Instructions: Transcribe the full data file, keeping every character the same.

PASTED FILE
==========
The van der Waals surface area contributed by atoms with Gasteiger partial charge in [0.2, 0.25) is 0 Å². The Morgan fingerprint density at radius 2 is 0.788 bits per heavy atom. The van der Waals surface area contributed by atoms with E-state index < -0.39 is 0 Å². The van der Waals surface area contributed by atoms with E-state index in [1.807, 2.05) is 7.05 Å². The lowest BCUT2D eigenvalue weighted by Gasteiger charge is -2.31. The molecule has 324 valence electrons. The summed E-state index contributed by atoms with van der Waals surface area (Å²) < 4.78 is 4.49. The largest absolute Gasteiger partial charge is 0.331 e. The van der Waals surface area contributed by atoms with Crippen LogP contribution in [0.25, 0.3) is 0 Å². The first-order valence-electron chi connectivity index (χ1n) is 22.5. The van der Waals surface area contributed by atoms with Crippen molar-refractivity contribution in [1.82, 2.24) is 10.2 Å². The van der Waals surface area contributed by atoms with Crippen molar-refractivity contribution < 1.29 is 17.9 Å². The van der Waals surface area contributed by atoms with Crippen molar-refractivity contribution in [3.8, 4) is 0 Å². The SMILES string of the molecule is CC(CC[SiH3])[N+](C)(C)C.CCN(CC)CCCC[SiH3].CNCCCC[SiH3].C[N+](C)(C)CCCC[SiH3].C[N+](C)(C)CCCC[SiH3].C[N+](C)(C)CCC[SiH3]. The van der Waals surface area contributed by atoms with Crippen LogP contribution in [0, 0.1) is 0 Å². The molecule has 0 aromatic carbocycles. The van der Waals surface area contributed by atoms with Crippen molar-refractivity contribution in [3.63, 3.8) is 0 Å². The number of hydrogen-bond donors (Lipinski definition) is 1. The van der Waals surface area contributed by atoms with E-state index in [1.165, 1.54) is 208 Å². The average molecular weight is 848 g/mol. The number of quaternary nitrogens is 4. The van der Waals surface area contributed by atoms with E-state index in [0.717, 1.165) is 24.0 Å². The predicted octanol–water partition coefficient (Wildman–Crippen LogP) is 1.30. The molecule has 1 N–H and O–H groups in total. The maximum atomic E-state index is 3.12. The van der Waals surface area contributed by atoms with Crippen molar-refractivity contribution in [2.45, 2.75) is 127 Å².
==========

The van der Waals surface area contributed by atoms with Gasteiger partial charge in [0.2, 0.25) is 0 Å². The Morgan fingerprint density at radius 2 is 0.788 bits per heavy atom. The van der Waals surface area contributed by atoms with E-state index < -0.39 is 0 Å². The van der Waals surface area contributed by atoms with E-state index in [1.807, 2.05) is 7.05 Å². The lowest BCUT2D eigenvalue weighted by Gasteiger charge is -2.31. The molecule has 324 valence electrons. The summed E-state index contributed by atoms with van der Waals surface area (Å²) < 4.78 is 4.49. The largest absolute Gasteiger partial charge is 0.331 e. The van der Waals surface area contributed by atoms with Crippen LogP contribution in [0.25, 0.3) is 0 Å². The first-order valence-electron chi connectivity index (χ1n) is 22.5. The van der Waals surface area contributed by atoms with Crippen molar-refractivity contribution in [1.82, 2.24) is 10.2 Å². The van der Waals surface area contributed by atoms with Crippen molar-refractivity contribution < 1.29 is 17.9 Å². The van der Waals surface area contributed by atoms with Crippen molar-refractivity contribution in [3.8, 4) is 0 Å². The SMILES string of the molecule is CC(CC[SiH3])[N+](C)(C)C.CCN(CC)CCCC[SiH3].CNCCCC[SiH3].C[N+](C)(C)CCCC[SiH3].C[N+](C)(C)CCCC[SiH3].C[N+](C)(C)CCC[SiH3]. The van der Waals surface area contributed by atoms with Crippen LogP contribution in [0, 0.1) is 0 Å². The molecule has 0 aromatic carbocycles. The van der Waals surface area contributed by atoms with Crippen molar-refractivity contribution in [3.63, 3.8) is 0 Å². The number of hydrogen-bond donors (Lipinski definition) is 1. The van der Waals surface area contributed by atoms with E-state index in [1.165, 1.54) is 208 Å². The average molecular weight is 848 g/mol. The number of quaternary nitrogens is 4. The van der Waals surface area contributed by atoms with E-state index in [0.717, 1.165) is 24.0 Å². The predicted octanol–water partition coefficient (Wildman–Crippen LogP) is 1.30. The molecule has 1 N–H and O–H groups in total. The maximum atomic E-state index is 3.12. The van der Waals surface area contributed by atoms with Crippen molar-refractivity contribution in [2.45, 2.75) is 127 Å².